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Do Scandinavian Care about international law? A Study of Scandinavian Judges' Citation Practice to International Law and Courts

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Although Scandinavians are often celebrated as the vanguards of human rights and international law, we know little about whether courts and judges in these countries have embraced those international courts and conventions that they themselves helped establish after the Second World War. This article presents original and comprehensive data on three Scandinavian courts' citation practice. It demonstrates that not only do Scandinavian Supreme Courts engage surprisingly little with international law, but also that there is great variation in the degree to which they have domesticated international law and courts by citing their case law. Building on this author's previous research, it is argued that Norway sticks out as much more engaged internationally due to a solid judicial review tradition at the national level. It is also argued that Scandinavian legal positivism has influenced a much more reticent approach to international case law than would normally be expected from this region in the world.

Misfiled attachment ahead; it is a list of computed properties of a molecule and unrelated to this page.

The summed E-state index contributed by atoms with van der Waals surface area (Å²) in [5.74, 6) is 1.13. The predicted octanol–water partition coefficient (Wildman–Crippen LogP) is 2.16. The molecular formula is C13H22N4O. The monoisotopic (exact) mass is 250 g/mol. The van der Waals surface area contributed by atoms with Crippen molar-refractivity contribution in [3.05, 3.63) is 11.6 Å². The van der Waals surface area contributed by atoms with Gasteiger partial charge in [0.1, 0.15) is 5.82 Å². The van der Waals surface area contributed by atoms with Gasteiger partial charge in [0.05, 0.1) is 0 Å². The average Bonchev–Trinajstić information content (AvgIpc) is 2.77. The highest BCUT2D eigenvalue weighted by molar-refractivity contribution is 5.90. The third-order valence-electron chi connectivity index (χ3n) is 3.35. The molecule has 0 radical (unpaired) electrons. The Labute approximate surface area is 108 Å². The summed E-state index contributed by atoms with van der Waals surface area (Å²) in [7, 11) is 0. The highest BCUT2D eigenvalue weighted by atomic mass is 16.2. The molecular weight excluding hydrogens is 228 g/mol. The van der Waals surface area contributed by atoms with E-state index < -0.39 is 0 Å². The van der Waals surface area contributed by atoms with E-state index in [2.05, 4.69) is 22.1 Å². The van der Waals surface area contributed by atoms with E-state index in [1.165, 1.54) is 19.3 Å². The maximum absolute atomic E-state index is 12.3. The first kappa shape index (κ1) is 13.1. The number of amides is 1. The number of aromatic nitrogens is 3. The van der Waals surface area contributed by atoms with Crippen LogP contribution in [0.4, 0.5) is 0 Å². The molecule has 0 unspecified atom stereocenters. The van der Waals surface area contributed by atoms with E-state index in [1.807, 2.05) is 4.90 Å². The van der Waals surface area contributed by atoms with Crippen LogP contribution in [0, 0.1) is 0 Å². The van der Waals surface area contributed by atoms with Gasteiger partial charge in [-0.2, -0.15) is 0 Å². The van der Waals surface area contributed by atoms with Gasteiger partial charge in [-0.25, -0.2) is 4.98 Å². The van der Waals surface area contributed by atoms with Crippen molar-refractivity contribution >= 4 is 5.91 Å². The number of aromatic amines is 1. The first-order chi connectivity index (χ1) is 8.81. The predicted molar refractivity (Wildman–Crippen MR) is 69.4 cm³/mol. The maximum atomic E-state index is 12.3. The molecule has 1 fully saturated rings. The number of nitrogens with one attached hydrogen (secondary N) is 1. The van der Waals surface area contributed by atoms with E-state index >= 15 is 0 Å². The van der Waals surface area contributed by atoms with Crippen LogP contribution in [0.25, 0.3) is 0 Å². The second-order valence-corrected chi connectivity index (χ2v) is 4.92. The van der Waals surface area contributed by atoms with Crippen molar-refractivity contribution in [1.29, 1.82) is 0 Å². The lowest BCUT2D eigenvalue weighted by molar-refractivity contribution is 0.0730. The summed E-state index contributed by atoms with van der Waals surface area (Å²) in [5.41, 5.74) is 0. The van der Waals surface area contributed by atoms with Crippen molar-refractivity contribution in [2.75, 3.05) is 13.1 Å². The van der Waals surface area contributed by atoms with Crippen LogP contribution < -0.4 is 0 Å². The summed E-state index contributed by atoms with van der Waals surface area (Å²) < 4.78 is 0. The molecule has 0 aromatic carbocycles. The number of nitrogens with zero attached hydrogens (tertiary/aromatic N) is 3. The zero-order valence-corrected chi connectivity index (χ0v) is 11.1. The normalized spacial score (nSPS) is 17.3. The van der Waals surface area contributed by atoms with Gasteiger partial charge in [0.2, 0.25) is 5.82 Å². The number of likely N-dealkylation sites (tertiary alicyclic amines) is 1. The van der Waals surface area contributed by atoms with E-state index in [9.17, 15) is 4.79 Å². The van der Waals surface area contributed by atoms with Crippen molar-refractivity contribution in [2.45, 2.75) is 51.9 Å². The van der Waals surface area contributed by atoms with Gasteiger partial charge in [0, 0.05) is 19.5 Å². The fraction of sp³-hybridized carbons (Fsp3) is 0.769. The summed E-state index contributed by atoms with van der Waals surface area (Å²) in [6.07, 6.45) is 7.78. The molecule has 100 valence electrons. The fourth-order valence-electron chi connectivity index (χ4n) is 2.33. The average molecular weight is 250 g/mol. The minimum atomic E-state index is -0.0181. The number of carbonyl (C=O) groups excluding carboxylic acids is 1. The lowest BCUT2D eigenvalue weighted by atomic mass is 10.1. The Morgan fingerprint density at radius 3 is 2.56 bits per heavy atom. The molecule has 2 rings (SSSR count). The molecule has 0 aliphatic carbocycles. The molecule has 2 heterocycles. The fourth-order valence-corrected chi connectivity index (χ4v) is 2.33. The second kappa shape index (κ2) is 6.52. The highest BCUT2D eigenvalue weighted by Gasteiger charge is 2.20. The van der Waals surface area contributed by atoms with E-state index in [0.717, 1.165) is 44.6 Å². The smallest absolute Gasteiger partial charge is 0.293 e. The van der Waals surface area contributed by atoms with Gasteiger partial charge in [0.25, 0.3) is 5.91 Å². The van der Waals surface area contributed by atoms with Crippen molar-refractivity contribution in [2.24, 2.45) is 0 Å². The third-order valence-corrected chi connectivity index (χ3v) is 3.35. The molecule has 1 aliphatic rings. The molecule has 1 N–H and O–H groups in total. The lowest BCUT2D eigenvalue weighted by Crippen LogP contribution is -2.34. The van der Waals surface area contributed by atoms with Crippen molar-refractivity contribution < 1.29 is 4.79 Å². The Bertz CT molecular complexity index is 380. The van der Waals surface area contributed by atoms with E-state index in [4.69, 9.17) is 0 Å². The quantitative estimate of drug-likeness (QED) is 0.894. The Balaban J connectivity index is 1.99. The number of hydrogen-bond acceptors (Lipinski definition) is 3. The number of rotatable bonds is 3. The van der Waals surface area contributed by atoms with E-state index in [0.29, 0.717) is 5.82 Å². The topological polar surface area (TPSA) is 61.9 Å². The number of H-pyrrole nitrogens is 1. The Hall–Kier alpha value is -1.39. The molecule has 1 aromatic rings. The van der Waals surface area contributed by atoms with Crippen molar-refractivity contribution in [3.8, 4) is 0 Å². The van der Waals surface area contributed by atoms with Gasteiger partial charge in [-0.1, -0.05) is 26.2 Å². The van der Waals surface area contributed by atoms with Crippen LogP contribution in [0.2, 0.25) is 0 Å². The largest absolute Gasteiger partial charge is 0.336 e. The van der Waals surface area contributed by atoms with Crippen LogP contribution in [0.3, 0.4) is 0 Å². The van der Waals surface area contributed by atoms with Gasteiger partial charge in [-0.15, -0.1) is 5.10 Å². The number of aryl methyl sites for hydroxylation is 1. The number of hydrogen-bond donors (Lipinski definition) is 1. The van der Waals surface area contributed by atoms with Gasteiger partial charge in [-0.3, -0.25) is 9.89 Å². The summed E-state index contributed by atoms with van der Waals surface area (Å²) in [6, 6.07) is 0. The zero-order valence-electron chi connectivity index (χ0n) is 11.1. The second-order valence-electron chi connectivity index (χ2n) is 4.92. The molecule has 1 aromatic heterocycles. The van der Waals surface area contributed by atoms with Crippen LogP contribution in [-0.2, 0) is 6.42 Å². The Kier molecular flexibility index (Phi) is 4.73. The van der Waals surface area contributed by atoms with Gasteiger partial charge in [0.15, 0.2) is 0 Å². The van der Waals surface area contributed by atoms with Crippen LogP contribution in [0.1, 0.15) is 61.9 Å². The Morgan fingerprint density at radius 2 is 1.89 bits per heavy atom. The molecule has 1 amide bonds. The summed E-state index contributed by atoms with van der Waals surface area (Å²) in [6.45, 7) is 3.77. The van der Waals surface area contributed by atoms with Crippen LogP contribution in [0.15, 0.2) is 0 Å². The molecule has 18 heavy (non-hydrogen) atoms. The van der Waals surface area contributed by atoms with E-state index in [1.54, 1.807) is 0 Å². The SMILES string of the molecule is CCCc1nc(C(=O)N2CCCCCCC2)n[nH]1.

Original languageEnglish
Article number85
JournalNordic Journal of International Law
Volume85
Issue number4
Pages (from-to)281-302
Number of pages22
ISSN0902-7351
DOIs
StatePublished - Nov 2016

    Research areas

  • Faculty of Social Sciences - international courts, international law, judicial review, legal positivism, majoritarian democracy, Scandinavian judges , supreme courts

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